Enter, then—and not a moment too soon—a new kind of yachtsman, whose basic aim is to be on the water but not in Circe. The new yachtsman, if he tends toward sail, buys small; and when it comes time for repairs he does-it-himself. Along the coast of the Pacific Northwest, for example, there are about 2,500 day-sailors being readied for the season. By contrast, Seattle harbors only 25 ocean racers in the 45-foot-plus category; and were it not for the existence of the large Boeing Aircraft plant with its complement of highly paid executives, there might not be more than five. As one Seattle broker put it, "If it weren't for Boeing, the sailboat business around here would really be peanuts."
Other, more optimistic brokers and yard owners in the area are going after the peanut business and making a good thing of it. Last February the Lake Washington Yacht Basin began building a 20-foot strip-built mahogany day-sailer they called the Holiday; and already they have sold 13 of them at $1,485 a copy. Going themselves one better, the Lake Washington people are offering a do-it-yourself package of an incomplete Holiday, plus accessories, for $797; and a further-along Holiday package for $996. Furthermore, the yard owners in the Northwest encourage amateurs to do it themselves and even bring along their own hired help, e.g., the family gardener. The theory is simple: the amateur is bound to get fouled up somewhere along the line, and then the yard comes to the rescue, at a handsome fee.
MOTORBOATS ARE EASIER
Even the ingenious Northwesterners, however, are not planning to survive on the sailboat trade alone. In today's economy, motorboats are becoming the thing largely because motorboats are so much easier. It takes at least three concentrated years to be able to handle an ocean sailer, and a lifetime to learn to handle it right. A powerboat, on the other hand, is as easy to drive as a car, and it gets there on schedule whether the wind blows or not. Furthermore, it requires a smaller crew. Maintenance is lower because there are no sails and rigging. And finally, a power yacht suitable for entertaining may sometimes be charged up to business expenses.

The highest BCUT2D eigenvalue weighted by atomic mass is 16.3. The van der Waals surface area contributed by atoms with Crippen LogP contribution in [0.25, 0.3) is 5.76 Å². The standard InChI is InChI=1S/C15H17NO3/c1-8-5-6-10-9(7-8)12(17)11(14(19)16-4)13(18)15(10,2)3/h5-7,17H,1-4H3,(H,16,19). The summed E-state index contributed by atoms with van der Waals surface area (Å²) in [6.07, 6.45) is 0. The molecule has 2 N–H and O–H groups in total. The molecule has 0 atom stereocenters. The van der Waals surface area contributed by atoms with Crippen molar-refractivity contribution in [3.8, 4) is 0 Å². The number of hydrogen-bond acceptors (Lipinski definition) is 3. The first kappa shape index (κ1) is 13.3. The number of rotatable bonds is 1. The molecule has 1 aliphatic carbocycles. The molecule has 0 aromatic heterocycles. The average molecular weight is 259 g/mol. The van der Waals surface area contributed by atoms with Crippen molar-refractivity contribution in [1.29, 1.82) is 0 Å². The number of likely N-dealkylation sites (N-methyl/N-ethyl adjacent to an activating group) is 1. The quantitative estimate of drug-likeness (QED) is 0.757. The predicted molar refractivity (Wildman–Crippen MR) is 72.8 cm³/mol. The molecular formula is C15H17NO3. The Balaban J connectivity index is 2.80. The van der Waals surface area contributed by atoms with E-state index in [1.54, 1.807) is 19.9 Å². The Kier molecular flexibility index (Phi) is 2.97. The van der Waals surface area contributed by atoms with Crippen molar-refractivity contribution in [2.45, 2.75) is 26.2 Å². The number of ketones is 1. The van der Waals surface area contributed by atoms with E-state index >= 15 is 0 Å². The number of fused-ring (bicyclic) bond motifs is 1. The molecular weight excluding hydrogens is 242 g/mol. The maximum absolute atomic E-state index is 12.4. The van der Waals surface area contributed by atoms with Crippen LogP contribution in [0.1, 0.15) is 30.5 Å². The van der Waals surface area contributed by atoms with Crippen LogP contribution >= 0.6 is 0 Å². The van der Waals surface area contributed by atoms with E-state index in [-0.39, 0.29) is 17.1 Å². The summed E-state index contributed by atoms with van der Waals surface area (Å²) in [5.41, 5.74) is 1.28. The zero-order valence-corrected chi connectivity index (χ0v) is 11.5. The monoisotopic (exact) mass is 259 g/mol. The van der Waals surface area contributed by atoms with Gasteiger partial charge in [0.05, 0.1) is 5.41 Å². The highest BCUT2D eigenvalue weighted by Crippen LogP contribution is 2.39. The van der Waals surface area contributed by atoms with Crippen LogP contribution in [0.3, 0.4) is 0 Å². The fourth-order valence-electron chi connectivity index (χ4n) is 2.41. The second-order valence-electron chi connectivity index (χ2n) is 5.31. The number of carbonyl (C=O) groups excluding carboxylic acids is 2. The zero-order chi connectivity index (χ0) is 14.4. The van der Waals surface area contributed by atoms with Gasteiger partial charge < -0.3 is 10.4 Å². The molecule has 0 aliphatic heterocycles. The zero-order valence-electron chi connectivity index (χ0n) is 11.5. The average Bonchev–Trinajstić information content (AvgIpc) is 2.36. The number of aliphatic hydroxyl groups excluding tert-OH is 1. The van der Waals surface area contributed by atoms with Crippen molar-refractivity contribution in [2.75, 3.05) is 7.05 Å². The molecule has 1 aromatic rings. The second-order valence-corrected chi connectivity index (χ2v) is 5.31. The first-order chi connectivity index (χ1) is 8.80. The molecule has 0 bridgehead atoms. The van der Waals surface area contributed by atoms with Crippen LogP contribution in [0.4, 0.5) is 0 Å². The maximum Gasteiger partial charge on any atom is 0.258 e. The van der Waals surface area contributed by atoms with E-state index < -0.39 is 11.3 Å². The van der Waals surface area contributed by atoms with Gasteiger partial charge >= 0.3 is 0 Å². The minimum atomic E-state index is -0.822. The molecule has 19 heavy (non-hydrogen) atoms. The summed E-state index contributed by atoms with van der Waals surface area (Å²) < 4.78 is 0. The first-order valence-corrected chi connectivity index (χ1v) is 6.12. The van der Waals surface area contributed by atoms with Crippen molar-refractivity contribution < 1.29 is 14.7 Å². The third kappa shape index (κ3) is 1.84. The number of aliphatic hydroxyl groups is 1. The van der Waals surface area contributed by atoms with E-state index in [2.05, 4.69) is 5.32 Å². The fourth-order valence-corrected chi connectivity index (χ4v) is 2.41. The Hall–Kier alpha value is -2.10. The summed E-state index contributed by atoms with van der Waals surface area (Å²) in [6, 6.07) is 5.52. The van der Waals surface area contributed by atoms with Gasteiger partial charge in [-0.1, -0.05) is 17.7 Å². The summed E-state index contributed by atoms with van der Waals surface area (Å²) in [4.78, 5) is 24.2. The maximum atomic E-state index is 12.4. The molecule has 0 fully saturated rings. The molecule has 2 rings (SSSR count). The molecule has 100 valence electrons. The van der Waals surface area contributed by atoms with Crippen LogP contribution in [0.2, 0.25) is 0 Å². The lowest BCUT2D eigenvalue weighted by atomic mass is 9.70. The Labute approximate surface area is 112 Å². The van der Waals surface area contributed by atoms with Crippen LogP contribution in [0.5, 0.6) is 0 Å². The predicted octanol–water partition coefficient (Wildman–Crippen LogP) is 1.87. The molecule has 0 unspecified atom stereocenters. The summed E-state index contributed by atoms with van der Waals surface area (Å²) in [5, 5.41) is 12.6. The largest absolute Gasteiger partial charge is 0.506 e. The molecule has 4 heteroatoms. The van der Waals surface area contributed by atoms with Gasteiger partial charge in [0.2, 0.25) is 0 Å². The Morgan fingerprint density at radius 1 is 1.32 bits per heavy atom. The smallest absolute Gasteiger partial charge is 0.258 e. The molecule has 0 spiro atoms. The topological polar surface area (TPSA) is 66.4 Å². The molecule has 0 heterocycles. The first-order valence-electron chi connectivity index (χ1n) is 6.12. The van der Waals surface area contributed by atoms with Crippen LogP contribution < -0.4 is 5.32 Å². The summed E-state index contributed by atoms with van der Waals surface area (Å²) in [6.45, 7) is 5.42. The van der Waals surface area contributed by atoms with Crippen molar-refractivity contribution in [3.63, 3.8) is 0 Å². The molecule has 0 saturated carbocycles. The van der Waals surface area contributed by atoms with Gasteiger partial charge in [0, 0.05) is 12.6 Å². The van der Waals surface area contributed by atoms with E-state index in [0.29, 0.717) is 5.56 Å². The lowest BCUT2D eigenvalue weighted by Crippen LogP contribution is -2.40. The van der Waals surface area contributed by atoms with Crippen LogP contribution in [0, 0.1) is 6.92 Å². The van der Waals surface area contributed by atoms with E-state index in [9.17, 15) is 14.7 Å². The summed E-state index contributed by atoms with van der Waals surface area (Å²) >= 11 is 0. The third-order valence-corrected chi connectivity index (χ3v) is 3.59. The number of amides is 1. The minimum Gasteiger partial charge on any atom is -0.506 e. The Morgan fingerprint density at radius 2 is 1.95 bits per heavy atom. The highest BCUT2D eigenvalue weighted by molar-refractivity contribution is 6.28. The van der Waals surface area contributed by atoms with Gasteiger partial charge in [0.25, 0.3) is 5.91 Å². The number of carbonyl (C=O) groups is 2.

But even these coldest of economic facts have done little to dampen the enthusiasm of true sailors. Most of them, like the Boston clunker buyer, simply confine themselves to smaller boats—dinghies, Stars, Snipes, Lightnings and the dozens and dozens of other small-class boats. Some, like Carl Hovgard or the 77 deep-water yachtsmen in last week's Newport Beach-Ensenada race, are able to splurge with their own ocean racers. But even they no longer claim their pleasures are practical. It comes back more to a matter of emotion. Like Jim Cole of Boston, who just bought Folk Singer Burl Ives's 46-foot Bahama-built ketch Abaco Queen. The Queen is beautifully built, broad-beamed, clipper-bowed—a real island boat, completely out of place in Boston Harbor. No one but a sailor could understand why Cole bought her, and when a landsman asked a friend of Cole's—a yachtsman himself—about it, the friend took on a kind of condescending pity.
"Why," the friend of Cole's said, "he loves her." Maybe that explains everything.